We re-entered the harbour and looked at all the possible (impossible) options while we kept the boat circling – very difficult with strong gusts and limited room to manoeuvre. Moving astern was going to be very difficult in that wind, the only space to med-moor was tight with another vessel alongside who we were worried could surge into us. Some locals were attempting to shout stuff to us in Greek from the north wall of the harbour. What little we could hear, we couldn’t understand, most regrettably as it turned out. We decided we had to go elsewhere. The preferred option was back to Fiscardo as we knew it was safe and well-lit so easy to moor at night. This was the only sensible idea we came up with and with clear skies and a chart plotter, once we were away from these gusts, we thought we would be okay.

Round the Island Race and beyond

Saturday 3 November 2007
Race day dawned clear and bright after a deluge of rain all night, moored up on the quay in Lefkas town. We narrowly avoided missing the race altogether when John decided to escape from the boat and run off into town after a cat. I heard a shout from a neighbouring boat whilst I was washing and legged after him, bra-less and barefoot (I did manage to put a fleece on). Luckily he was followed by a child from the boat next to us and only took 5 minutes to locate him, frantic and sweating (both of us).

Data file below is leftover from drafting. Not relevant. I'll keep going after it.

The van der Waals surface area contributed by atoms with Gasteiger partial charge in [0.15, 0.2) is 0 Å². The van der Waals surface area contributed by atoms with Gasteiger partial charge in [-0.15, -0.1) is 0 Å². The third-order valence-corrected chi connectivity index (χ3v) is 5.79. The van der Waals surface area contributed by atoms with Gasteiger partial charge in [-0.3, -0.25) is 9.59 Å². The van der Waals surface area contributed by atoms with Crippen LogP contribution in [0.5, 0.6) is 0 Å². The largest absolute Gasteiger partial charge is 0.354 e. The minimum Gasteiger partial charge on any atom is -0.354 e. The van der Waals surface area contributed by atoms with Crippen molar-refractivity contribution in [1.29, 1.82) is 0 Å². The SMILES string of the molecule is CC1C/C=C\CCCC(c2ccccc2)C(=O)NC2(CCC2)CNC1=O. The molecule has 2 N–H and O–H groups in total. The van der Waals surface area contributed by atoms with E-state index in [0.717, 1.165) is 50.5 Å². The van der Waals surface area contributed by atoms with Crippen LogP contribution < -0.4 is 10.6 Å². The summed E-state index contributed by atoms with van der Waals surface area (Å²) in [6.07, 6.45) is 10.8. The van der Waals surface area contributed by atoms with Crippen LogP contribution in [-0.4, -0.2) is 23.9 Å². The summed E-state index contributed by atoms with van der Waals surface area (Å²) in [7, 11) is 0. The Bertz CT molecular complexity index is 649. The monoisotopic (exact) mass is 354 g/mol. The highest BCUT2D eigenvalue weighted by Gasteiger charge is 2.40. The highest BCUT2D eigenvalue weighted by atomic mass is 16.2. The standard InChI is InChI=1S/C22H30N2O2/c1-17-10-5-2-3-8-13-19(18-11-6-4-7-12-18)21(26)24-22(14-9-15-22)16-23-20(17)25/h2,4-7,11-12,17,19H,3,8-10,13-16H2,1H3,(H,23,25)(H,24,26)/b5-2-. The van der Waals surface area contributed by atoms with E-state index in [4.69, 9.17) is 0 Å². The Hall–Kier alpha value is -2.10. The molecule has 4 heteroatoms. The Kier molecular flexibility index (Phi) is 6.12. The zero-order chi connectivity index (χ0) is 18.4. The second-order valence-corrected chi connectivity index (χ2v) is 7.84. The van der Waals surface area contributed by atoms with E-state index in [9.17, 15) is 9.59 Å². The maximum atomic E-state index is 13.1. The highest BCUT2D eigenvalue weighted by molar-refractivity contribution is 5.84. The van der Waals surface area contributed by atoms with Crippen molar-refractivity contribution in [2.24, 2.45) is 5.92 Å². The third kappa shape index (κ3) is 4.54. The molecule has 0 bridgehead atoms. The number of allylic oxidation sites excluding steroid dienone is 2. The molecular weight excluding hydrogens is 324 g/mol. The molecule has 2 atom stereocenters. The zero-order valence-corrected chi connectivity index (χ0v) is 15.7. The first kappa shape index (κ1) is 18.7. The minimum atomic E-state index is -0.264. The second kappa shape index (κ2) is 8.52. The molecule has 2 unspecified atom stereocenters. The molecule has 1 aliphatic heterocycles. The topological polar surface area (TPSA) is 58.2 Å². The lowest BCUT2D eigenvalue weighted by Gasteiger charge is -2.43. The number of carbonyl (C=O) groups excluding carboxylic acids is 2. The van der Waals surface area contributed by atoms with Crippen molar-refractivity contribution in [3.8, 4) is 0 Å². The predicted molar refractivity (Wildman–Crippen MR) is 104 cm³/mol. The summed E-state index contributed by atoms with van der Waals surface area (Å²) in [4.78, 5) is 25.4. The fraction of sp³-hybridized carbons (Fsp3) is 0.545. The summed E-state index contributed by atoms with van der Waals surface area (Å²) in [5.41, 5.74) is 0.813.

Almost missed the 9am bridge out of Lefkas and only had one sail up by the time the starter pistol went – but hey ho – we were sort of near the start line and were off. As we crossed the start line, I realised we were the only boat towing a tender full of rainwater. Tim struggled to get it onto the scoop and propped up against the gantry. We now had a huge rubber and fibreglass brake instead. Coupled with us being the only competitor not to have launched a spinnaker, our finishing position seemed already assured.